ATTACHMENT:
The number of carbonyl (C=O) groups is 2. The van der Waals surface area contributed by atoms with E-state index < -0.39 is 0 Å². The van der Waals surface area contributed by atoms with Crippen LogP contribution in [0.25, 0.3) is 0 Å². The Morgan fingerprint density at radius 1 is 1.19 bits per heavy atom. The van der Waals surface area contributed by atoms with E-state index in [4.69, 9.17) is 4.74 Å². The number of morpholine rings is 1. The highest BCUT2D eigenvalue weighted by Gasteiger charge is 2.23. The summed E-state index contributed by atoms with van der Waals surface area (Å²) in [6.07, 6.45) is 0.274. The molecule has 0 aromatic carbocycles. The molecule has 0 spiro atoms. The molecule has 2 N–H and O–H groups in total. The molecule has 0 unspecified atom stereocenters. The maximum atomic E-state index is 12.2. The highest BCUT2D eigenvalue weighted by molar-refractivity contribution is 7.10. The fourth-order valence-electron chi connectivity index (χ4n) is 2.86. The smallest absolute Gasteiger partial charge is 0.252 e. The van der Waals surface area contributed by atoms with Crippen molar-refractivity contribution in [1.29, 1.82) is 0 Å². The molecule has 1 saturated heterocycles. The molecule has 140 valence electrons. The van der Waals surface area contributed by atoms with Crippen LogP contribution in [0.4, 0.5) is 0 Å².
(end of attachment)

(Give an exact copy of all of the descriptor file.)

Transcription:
The number of carbonyl (C=O) groups is 2. The van der Waals surface area contributed by atoms with E-state index < -0.39 is 0 Å². The van der Waals surface area contributed by atoms with Crippen LogP contribution in [0.25, 0.3) is 0 Å². The Morgan fingerprint density at radius 1 is 1.19 bits per heavy atom. The van der Waals surface area contributed by atoms with E-state index in [4.69, 9.17) is 4.74 Å². The number of morpholine rings is 1. The highest BCUT2D eigenvalue weighted by Gasteiger charge is 2.23. The summed E-state index contributed by atoms with van der Waals surface area (Å²) in [6.07, 6.45) is 0.274. The molecule has 0 aromatic carbocycles. The molecule has 0 spiro atoms. The molecule has 2 N–H and O–H groups in total. The molecule has 0 unspecified atom stereocenters. The maximum atomic E-state index is 12.2. The highest BCUT2D eigenvalue weighted by molar-refractivity contribution is 7.10. The fourth-order valence-electron chi connectivity index (χ4n) is 2.86. The smallest absolute Gasteiger partial charge is 0.252 e. The van der Waals surface area contributed by atoms with Crippen molar-refractivity contribution in [1.29, 1.82) is 0 Å². The molecule has 1 saturated heterocycles. The molecule has 140 valence electrons. The van der Waals surface area contributed by atoms with Crippen LogP contribution in [0.4, 0.5) is 0 Å².